The Global Conference on Oceans and Coasts at Rio+10: Assessing Progress, Addressing Continuing and New Challenges


Paris, France; 3 - 7 December 2001

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Highlights for Friday, 7 December 2001



On Friday, the Global Conference on Oceans and Coasts presented its final panel session in the morning, and heard reports from the Working Groups in the afternoon on each of the eight thematic areas addressed throughout the week, including recommendations for action. Following discussion on these reports, the Conference heard closing remarks and adjourned at 5:45 pm.

Tamari’i Tutangata, Conference Organizing Committee, summarized the proceedings of Thursday’s panels. From the panel on the marine environment he highlighted discussion of the health of oceans, local and international waters assessments, and concern over anthropogenic change; on the capacity building forum he noted topics including early efforts in data management, and evolution of teaching and training programs and decision-making support systems.

PANEL 17: IMPROVEMENTS IN GLOBAL AND REGIONAL OCEAN GOVERNANCE 



This panel addressed the need to improve ocean and coastal governance through institutional strengthening, open and transparent decision-making processes, access to scientific data, and cooperation at regional and global levels. Conference Co-Chair Biliana Cecin-Sain (left) reminded participants of the themes of the panel and introduced the speakers.



Satya Nandan, International Seabed Authority, presented a background to the current legal framework of UNCLOS and associated agreements and declarations for ocean governance.



Elisabeth Mann Borgese, International Ocean Institute, underlined the importance of peace and security for ocean governance, and the political and strategic context in which it is formed. She expressed optimism at the trend toward decentralization and local community empowerment, and for a new relationship between the public and private sectors.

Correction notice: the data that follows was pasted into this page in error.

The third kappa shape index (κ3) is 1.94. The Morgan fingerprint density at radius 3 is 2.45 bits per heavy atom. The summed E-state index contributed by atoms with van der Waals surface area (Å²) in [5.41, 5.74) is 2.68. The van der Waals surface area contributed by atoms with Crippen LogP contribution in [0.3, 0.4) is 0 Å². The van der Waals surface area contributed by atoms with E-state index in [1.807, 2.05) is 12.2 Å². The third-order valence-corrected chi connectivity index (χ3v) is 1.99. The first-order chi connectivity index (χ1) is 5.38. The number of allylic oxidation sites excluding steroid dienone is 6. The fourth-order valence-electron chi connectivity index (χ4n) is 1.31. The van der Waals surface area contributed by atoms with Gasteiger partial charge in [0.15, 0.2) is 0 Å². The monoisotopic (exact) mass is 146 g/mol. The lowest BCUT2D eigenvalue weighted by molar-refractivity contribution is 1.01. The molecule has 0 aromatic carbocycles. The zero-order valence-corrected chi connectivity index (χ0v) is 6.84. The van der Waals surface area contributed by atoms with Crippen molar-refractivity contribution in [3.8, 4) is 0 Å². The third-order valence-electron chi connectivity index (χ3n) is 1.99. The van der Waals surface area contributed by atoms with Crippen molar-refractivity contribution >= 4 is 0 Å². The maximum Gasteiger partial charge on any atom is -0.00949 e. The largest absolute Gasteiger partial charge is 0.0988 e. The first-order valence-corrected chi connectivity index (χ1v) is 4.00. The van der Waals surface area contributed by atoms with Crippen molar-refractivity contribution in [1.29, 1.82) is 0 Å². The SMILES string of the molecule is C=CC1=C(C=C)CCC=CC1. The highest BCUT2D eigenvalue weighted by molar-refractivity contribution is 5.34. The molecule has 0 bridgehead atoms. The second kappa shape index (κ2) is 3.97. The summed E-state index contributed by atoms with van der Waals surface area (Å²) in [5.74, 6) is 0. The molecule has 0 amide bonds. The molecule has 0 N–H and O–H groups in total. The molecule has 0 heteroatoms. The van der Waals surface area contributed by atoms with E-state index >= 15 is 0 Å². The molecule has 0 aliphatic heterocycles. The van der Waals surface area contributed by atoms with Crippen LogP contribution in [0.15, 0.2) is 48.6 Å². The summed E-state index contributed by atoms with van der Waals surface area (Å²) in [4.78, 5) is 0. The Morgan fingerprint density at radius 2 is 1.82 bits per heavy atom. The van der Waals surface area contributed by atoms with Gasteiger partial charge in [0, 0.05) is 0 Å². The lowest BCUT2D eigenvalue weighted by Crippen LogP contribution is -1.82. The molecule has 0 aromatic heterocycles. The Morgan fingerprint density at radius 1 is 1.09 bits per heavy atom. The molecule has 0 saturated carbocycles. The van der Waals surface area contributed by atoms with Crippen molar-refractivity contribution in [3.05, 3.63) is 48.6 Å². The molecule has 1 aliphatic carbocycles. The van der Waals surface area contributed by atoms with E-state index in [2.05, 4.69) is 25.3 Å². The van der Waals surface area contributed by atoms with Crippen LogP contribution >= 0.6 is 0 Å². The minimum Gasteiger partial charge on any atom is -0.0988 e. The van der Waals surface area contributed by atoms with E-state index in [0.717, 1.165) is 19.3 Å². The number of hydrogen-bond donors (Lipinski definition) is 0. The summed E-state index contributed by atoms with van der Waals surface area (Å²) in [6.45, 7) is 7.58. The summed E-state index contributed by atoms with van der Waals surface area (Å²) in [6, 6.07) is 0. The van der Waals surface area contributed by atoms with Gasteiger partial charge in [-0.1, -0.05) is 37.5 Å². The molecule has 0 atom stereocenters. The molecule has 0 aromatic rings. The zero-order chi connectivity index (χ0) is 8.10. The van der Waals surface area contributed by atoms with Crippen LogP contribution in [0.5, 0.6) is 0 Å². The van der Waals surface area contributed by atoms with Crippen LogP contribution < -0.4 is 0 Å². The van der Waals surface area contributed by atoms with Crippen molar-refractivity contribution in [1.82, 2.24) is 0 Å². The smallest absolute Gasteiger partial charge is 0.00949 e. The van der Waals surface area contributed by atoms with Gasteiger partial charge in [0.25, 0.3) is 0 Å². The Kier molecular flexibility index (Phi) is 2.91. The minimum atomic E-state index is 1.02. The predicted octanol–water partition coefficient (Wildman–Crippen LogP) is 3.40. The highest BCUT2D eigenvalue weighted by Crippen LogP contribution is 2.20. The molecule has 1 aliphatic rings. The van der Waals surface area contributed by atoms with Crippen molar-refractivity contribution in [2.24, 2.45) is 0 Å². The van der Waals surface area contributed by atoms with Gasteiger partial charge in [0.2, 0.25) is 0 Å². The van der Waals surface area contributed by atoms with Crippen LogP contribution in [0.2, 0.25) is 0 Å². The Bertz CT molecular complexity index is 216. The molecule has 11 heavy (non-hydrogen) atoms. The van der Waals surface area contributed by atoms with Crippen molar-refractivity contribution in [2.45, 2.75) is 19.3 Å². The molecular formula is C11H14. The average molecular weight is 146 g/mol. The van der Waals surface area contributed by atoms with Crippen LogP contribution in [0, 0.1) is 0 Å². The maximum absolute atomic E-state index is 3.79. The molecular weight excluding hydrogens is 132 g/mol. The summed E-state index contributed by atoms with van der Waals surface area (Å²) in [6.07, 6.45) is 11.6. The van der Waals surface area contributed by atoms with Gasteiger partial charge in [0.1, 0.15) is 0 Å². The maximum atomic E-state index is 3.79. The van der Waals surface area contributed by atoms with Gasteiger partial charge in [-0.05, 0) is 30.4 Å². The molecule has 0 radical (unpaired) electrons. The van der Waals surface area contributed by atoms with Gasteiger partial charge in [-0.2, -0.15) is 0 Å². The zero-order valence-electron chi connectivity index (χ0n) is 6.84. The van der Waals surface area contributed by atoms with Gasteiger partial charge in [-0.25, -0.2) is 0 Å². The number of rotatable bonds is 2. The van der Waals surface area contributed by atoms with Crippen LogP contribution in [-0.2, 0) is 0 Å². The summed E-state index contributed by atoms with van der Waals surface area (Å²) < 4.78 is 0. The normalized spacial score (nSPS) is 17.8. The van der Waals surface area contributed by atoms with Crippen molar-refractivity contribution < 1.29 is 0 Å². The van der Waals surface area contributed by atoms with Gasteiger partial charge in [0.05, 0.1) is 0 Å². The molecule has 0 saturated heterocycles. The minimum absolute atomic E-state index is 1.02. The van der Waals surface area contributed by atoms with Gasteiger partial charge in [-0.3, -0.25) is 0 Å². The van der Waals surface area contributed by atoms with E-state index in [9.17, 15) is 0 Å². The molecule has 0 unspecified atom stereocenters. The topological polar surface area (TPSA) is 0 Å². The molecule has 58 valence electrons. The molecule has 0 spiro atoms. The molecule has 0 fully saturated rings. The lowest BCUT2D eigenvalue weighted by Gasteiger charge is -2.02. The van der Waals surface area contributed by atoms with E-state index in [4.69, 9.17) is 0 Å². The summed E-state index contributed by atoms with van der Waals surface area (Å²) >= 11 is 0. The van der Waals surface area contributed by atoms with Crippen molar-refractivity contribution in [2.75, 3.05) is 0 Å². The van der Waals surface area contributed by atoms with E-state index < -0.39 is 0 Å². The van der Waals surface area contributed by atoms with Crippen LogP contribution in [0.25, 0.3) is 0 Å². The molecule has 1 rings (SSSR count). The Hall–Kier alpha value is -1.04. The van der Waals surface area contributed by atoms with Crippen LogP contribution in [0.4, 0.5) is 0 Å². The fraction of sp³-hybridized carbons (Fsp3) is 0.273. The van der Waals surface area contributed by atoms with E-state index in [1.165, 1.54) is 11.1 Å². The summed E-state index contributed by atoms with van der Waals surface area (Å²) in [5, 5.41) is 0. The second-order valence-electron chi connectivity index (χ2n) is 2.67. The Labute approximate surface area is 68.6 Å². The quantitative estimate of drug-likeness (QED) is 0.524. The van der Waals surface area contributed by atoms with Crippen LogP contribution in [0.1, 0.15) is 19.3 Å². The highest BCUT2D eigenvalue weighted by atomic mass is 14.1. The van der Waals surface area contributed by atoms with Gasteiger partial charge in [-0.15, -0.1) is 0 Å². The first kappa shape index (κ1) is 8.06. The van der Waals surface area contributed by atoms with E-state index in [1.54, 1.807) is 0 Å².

Alan Simcock, Convention for the Protection of the Marine Environment of the North-East Atlantic, provided a detailed review of the United Nations Open-ended Informal Consultative Process on Ocean Affairs (UNICPO), also known as the UN Oceans Process. He traced its history, noting its creation by GA Resolution 64/33 in response to the need for inter-agency coordination, and noted that this process: brings together legal, economic, social, environmental and political spectra; promotes coherence among global and regional organizations; and helps states to synthesize elements and develop unified national formats addressing the marine environment.




Tuiloma Neroni Slade, AOSIS, elaborated further on the Oceans Process, focusing on achievements in two consultative sessions since its creation: one with a focus on fisheries and another addressing marine science and cooperation to ensure a sectoral research approach.